Thank you. Now I understand why I couldn’t find any info on it.

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Subject: Two-striped Planthopper (Acanalonia bivittata) nymph ?
Location: Naperville, IL
July 9, 2013 7:51 pm
Hi Daniel~
From what I’ve read here, planthopper nymphs can be nearly impossible to identify to the species level, but could these fuzz-dragging little creatures be two-striped planthoppers? They remind me of miniature crustaceans or snails, and I almost always overlook them by mistaking them for dried-up flower detritus. I’ve been inspecting my milkweed patch very carefully these past weeks, however, in the hopes of finding some Monarch eggs. Although a few females have visited my milkweed lately, they seem interested only in nectaring and not laying. So I have to content myself with the other abundant life forms thereupon. Have a lovely week!
Signature: Dori Eldridge

Planthopper Nymph

Planthopper Nymph

Hi Dori,
We can neither confirm nor deny the species identity of this Planthopper nymph, but we suppose it might be the Two-Striped Planthopper based on photos posted to BugGuide.

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Subject: Red black bug
Location: Himachal Pradesh India, Western Himalayas.
July 6, 2013 11:51 pm
Hi Bugman. Please identify this bug from western Himalayas. Thank you.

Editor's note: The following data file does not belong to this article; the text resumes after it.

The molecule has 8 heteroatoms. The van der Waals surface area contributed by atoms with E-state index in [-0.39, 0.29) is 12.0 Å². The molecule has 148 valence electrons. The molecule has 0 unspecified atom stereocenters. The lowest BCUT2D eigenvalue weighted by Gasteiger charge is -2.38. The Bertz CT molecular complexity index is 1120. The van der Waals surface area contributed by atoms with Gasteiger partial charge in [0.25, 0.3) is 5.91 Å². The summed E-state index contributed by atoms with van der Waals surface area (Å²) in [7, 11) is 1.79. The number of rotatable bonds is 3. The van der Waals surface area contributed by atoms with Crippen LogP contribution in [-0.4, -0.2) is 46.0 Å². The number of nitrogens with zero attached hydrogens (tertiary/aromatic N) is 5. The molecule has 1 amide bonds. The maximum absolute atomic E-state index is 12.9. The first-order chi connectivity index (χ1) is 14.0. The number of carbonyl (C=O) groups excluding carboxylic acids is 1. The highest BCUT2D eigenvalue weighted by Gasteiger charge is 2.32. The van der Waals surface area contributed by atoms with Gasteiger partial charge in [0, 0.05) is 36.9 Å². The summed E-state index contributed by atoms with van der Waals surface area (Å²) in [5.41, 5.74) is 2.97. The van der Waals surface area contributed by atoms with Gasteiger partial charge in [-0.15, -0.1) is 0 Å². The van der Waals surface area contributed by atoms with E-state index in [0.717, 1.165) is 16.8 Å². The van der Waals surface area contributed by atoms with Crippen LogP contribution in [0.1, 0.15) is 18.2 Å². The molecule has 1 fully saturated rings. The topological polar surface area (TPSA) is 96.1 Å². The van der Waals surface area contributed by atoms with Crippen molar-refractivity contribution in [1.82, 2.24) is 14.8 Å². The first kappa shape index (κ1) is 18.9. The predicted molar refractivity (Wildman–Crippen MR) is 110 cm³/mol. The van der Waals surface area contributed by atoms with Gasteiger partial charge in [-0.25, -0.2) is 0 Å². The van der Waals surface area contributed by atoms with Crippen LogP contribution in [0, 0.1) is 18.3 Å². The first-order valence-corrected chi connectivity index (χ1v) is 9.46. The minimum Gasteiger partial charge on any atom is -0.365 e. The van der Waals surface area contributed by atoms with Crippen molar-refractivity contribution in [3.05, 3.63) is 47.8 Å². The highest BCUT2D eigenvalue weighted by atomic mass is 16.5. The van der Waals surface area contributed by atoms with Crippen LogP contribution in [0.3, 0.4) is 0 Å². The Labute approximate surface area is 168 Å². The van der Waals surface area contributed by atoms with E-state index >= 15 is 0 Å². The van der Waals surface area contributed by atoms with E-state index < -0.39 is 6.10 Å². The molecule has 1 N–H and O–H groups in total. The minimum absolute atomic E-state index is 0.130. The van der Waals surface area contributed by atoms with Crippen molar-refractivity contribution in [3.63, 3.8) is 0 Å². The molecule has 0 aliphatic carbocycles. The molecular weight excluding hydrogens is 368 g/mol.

Signature: Harsha S

Unknown Hemipterans

Froghoppers

Dear Harsha,
We do not recognize your insects but we can tell you that they are Hemipterans, most likely Free Living Hemipterans in the suborder Auchenorrhyncha which includes Cicadas and Treehoppers.  We will post your image and we will continue to research, but perhaps one of our readers will be able to assist in a more specific identification.

Thanks for a quick reply Daniel. I had guessed they are closely related to hoppers. I could not find a picture on web similar to one I had clicked. I hope your veteran researchers will help me. Thanks.

Update:  July 24, 2013
Thanks to a reader’s comment, we now know that this Froghopper or Spittle Bug is
Cosmoscarta bispecularis.  Bold Systems Taxonomy Browser does not have any information.  Alas we cannot read the content of gaga.biodiv.tw, but it appears to be a somewhat credible source of information.  This Spittle Bug did appear on a Hong Kong Stamp, and according to World Stamp News:  “This brightly-coloured Spittle Bug is largely tangerine red with different sized black dots seen on its pronotum and wings. Some of these may join to form broad black bands, with the black spots at the wing tips merging as well. It does not produce any sounds. The adults can often be found between May and September, and, whilst mainly inhabiting shrublands, this uncommon type of Spittle Bug tends to appear in Tai Mo Shan and Ma On Shan as well.”